The good news is that everyone can reduce risks and decrease the chance of heart disease causing a stroke or heart attack. People should ask their doctor for guidelines on prevention of heart disease for their age group, and share family history and other relevant information to identify any testing that should be done.

Richard advises telling a doctor about the possibility of heart disease in the family, even when the family history is inconclusive. He cites the case of a patient he met while going through treatment.

"He told his doctor that he had no family history of heart problems, but what he didn't tell his doctor was that his dad died in a car accident at 40."

Some people who have heart disease, "are thin and they exercise, but if heart problems are in their genes, they eventually will probably have problems. A lot of them are fit people," says Richard.

The importance of regular exercise cannot be overstated as it both substantially increases health and the ability to recover from heart disease.

"I didn't have a heart attack. I put it down to exercising every day and I took an Aspirin a day," says Richard. (Always check with a doctor before taking Aspirin or any other medication).

It is never too late to start eating well. Follow the 0-5-30 rule, recommended by the Heart and Stroke Foundation, where zero is smoke-free, five is at least five servings of fruits and vegetables a day and 30 refers to the minutes of exercise a person should get each day. Increase the intake of high-fibre foods such as fruits, vegetables and whole grains, cut out fat whenever possible and use vegetable fats instead of animal fats. Cutting down on meat helps to reduce fat and calorie intake.

"I stay away from red meat," says Steven. "I just realized how important it is to make the adjustment to healthier eating."

Steven had a successful open-heart bypass surgery, and he doesn't take his health for granted.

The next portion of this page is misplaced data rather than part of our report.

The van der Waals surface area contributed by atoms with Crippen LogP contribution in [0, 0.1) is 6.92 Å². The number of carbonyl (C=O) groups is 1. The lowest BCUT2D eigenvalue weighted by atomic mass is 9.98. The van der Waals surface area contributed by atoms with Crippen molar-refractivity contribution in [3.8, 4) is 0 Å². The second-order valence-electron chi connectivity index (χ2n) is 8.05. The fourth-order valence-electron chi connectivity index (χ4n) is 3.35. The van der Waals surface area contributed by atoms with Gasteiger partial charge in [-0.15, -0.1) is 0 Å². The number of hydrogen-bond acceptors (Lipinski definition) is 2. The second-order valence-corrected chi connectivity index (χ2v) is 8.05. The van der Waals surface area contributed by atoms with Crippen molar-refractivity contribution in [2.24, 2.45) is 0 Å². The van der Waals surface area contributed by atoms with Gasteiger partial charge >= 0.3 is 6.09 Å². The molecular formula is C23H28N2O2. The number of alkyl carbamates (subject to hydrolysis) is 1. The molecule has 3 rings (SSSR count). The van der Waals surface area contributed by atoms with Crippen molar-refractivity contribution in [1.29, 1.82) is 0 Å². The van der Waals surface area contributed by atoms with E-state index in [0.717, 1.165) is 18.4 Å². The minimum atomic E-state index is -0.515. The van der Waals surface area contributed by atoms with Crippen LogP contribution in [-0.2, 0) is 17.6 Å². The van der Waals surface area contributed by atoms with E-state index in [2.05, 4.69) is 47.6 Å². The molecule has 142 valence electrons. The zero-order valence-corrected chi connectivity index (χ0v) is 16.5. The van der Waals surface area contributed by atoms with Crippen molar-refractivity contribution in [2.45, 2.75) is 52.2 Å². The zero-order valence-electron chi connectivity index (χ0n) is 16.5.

Don't ignore heart disease.

"I think there is a reluctance to seek medical attention," says Lockwood. "Men tend to think everything is fine."

Have routine annual check-ups, check blood pressure and cholesterol and pay attention to diet and exercise, even if there are no signs of heart disease.

"By exercising and eating correctly, I did all the good things that prevented a heart attack," says Richard. "Others get to the point where they can hardly walk and they finally see someone. They ignored symptoms, didn't listen to their bodies, and they had an attack. That's much harder on their heart."

Myocardial infarction, or heart attack, due to reduced blood flow through coronary arteries will cause more serious damage to heart muscle.

Fortunately, coronary heart disease is getting a lot of attention from the medical community. In Victoria, world-class research is taking place.

"We do state-of-the-art coronary heart disease and arrhythmias (heart rhythm) research," says Lockwood.

Thousands of medical interventions, including open-heart bypass surgery, which creates a bypass for a clogged artery, and angioplasty and vascular stenting, which inflates then reinforces a clogged artery, are performed successfully each year in Victoria. Medical knowledge of treatment is improving, and combined with a healthy lifestyle, heart disease is largely manageable.

February is Heart Month. Victoria Newstead encourages people to look out for heart month events and plenty of volunteer opportunities this year. The Heart and Stroke Foundation offers many opportunities to get involved, and publishes the Annual Report Card on Canadians' Health each February.
*Not his real name.